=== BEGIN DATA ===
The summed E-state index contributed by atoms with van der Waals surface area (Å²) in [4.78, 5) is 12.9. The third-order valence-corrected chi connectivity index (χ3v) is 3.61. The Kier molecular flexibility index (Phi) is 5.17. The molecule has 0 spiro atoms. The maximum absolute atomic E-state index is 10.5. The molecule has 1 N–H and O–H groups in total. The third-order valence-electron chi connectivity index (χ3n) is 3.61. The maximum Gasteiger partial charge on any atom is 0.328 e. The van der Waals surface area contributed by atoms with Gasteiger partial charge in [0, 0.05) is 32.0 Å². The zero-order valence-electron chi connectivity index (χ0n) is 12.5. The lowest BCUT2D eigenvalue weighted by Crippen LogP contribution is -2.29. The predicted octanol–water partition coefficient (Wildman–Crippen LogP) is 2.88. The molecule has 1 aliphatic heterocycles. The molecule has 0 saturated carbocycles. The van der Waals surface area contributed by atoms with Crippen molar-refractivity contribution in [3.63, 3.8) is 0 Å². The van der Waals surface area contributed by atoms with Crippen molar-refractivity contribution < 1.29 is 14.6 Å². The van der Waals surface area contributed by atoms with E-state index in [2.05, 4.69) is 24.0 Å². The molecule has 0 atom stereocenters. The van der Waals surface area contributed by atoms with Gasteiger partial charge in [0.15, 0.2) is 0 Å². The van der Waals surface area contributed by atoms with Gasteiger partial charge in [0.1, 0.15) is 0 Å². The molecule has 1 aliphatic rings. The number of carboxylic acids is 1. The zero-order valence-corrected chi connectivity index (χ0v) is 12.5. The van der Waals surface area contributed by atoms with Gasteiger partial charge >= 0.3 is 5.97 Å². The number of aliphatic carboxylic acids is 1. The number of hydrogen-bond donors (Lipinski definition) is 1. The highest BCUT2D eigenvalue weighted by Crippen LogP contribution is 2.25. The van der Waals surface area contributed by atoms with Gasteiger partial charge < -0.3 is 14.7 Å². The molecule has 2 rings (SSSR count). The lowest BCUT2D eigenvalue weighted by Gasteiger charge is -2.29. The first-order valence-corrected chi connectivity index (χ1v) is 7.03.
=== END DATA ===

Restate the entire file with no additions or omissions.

The summed E-state index contributed by atoms with van der Waals surface area (Å²) in [4.78, 5) is 12.9. The third-order valence-corrected chi connectivity index (χ3v) is 3.61. The Kier molecular flexibility index (Phi) is 5.17. The molecule has 0 spiro atoms. The maximum absolute atomic E-state index is 10.5. The molecule has 1 N–H and O–H groups in total. The third-order valence-electron chi connectivity index (χ3n) is 3.61. The maximum Gasteiger partial charge on any atom is 0.328 e. The van der Waals surface area contributed by atoms with Gasteiger partial charge in [0, 0.05) is 32.0 Å². The zero-order valence-electron chi connectivity index (χ0n) is 12.5. The lowest BCUT2D eigenvalue weighted by Crippen LogP contribution is -2.29. The predicted octanol–water partition coefficient (Wildman–Crippen LogP) is 2.88. The molecule has 1 aliphatic heterocycles. The molecule has 0 saturated carbocycles. The van der Waals surface area contributed by atoms with Crippen molar-refractivity contribution in [3.63, 3.8) is 0 Å². The van der Waals surface area contributed by atoms with Crippen molar-refractivity contribution < 1.29 is 14.6 Å². The van der Waals surface area contributed by atoms with E-state index in [2.05, 4.69) is 24.0 Å². The molecule has 0 atom stereocenters. The van der Waals surface area contributed by atoms with Gasteiger partial charge in [0.15, 0.2) is 0 Å². The van der Waals surface area contributed by atoms with Gasteiger partial charge in [0.1, 0.15) is 0 Å². The molecule has 1 aliphatic rings. The number of carboxylic acids is 1. The zero-order valence-corrected chi connectivity index (χ0v) is 12.5. The van der Waals surface area contributed by atoms with Gasteiger partial charge >= 0.3 is 5.97 Å². The number of aliphatic carboxylic acids is 1. The number of hydrogen-bond donors (Lipinski definition) is 1. The highest BCUT2D eigenvalue weighted by Crippen LogP contribution is 2.25. The van der Waals surface area contributed by atoms with Gasteiger partial charge < -0.3 is 14.7 Å². The molecule has 2 rings (SSSR count). The lowest BCUT2D eigenvalue weighted by Gasteiger charge is -2.29. The first-order valence-corrected chi connectivity index (χ1v) is 7.03.